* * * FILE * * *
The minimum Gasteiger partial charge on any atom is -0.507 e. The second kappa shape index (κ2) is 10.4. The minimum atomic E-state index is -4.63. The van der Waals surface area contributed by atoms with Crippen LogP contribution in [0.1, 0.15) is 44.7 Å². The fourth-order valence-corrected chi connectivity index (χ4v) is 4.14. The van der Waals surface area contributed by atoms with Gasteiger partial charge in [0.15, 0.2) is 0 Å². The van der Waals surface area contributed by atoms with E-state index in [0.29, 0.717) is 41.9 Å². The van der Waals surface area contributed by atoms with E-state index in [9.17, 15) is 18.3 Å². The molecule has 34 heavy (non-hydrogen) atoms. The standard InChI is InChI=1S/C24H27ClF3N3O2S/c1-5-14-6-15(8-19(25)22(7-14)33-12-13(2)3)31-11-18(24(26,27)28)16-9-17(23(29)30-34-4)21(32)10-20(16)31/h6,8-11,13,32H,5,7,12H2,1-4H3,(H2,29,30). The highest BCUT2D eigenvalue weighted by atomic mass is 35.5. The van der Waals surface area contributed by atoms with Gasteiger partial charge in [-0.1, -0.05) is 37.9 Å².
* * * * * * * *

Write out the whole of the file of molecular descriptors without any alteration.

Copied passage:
The minimum Gasteiger partial charge on any atom is -0.507 e. The second kappa shape index (κ2) is 10.4. The minimum atomic E-state index is -4.63. The van der Waals surface area contributed by atoms with Crippen LogP contribution in [0.1, 0.15) is 44.7 Å². The fourth-order valence-corrected chi connectivity index (χ4v) is 4.14. The van der Waals surface area contributed by atoms with Gasteiger partial charge in [0.15, 0.2) is 0 Å². The van der Waals surface area contributed by atoms with E-state index in [0.29, 0.717) is 41.9 Å². The van der Waals surface area contributed by atoms with E-state index in [9.17, 15) is 18.3 Å². The molecule has 34 heavy (non-hydrogen) atoms. The standard InChI is InChI=1S/C24H27ClF3N3O2S/c1-5-14-6-15(8-19(25)22(7-14)33-12-13(2)3)31-11-18(24(26,27)28)16-9-17(23(29)30-34-4)21(32)10-20(16)31/h6,8-11,13,32H,5,7,12H2,1-4H3,(H2,29,30). The highest BCUT2D eigenvalue weighted by atomic mass is 35.5. The van der Waals surface area contributed by atoms with Gasteiger partial charge in [-0.1, -0.05) is 37.9 Å².